The aspects of God's Kingdom shown in our gospel reading are also challenging but they build on what we've learned from Jeremiah. Luke's gospel takes us deeper into the heart of Jesus' kingdom and the paradoxical nature of our king's reign with the story of the two criminals also crucified at the same time as Jesus. The first criminal, who shows how tough he is by taunting a fellow sufferer, is familiar from a thousand gangster movies, the cornered man who goes down with a snarl on his lips and a curse on his tongue. The second criminal is a bit different -- what bitter reflections on lost opportunities, on the long road that had brought him to a slow death at the hands of the Roman invaders, must underlie his acknowledgement that he and his fellow-criminal deserve punishment for what they had done! What stirrings of long-lost hope, warring with that bitterness, prompted his plea, 'Jesus, remember me when you come into your kingdom'! Throughout his gospel, Luke delights to show us Jesus radically inverting people's notions about God's kingdom by stretching its boundaries so wide that it could accommodate tax collectors and prostitutes, winos and sinners. Here Jesus opens his arms in welcome on the cross to take in a condemned man, surely the ultimately marginalised member of his society.
Luke shows us a king who has gone beyond being a shepherd. Jesus' great inspiration, in human terms, was to wed that idea of the Messiah, the righteous Branch of David's line, reigning as king and executing justice, to Isaiah's idea of the suffering Servant of God. Here on his cross Jesus is shepherding his flock into the Kingdom of God but he is also suffering for his obedient love for God and for us. In that suffering he can reach out to all those others who suffer, whether justly or unjustly, and bring us the hope and security of the Kingdom.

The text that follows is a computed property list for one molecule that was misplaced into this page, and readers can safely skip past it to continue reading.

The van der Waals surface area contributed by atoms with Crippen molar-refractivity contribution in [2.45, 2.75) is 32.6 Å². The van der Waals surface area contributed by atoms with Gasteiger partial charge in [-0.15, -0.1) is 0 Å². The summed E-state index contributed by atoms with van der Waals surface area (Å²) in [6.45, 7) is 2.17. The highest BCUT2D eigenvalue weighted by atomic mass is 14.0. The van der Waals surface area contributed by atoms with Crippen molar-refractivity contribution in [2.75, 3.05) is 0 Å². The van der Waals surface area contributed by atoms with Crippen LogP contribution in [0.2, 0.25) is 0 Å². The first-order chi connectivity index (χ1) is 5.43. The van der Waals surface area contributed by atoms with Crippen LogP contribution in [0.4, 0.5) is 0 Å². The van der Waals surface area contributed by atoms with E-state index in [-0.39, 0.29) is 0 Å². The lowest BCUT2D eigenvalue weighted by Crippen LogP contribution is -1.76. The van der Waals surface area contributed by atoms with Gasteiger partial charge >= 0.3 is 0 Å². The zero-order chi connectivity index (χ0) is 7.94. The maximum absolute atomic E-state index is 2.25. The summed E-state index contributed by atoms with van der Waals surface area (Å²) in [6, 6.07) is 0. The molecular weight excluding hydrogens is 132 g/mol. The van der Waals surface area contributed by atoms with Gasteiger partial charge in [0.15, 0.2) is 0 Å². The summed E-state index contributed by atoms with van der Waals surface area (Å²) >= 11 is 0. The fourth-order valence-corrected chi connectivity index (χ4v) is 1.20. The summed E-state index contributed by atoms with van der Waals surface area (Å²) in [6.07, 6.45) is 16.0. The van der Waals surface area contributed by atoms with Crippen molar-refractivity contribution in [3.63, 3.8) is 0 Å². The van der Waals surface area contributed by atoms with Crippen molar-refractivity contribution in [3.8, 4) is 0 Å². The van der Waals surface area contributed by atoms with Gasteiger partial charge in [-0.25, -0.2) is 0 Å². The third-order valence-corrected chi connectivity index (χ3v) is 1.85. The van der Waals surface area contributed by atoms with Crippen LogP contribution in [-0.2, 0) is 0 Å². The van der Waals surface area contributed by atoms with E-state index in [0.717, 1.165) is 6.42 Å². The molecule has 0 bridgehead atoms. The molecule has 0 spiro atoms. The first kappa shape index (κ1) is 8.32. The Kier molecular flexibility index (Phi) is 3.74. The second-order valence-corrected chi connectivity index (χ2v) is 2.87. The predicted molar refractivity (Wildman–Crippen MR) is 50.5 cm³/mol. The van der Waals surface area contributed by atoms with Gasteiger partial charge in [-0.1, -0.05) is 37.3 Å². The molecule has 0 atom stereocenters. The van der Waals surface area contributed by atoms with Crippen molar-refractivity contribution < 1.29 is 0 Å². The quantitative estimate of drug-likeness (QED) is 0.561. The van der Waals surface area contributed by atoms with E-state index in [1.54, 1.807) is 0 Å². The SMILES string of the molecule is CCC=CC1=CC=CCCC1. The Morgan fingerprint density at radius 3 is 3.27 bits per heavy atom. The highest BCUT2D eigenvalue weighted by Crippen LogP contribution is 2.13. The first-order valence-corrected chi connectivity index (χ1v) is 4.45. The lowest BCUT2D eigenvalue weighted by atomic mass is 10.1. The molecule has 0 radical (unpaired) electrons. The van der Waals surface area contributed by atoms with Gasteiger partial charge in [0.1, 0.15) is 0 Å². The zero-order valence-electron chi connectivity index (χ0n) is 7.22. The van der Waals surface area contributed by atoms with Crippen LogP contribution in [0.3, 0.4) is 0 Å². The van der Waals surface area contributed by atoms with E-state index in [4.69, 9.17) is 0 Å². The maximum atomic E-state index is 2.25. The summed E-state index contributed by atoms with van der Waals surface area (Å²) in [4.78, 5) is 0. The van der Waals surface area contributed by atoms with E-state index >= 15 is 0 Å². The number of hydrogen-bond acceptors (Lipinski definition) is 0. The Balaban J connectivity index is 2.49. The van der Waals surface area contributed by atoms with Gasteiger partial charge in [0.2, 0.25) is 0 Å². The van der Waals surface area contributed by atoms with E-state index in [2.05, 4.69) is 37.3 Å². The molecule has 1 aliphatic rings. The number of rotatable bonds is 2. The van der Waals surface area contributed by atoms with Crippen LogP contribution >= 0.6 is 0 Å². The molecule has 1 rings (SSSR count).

How do we grow this Kingdom? We do it in two ways. First we can join with Jesus in faithful love and obedience to the Father, despite the consequences, extending our arms also to welcome our brothers and sisters. And second we can live redeemed lives, full of the trust and love that come from the knowledge that we have been accepted into the Kingdom with all our faults and frailties. By living in relationship with God we can extend that relationship to others; anchored in the Kingdom ourselves, we will be able to bring it to others.
Our epistle reading takes us in a different direction. Our other two readings are basically telling a story. Jeremiah is telling a story about God as a shepherd-king and God's Messiah as the heir to the shepherd-king David; Luke is telling one about Jesus as a forgiving and welcoming king. But Paul here is being more abstract and presenting the Kingdom not by telling a story but by trying to describe God's Son, to whom it has been entrusted. That Kingdom is the place where we share in the inheritance of the saints in the light. By that inheritance, the Apostle reassures us, we have been rescued from the power of darkness and have redemption.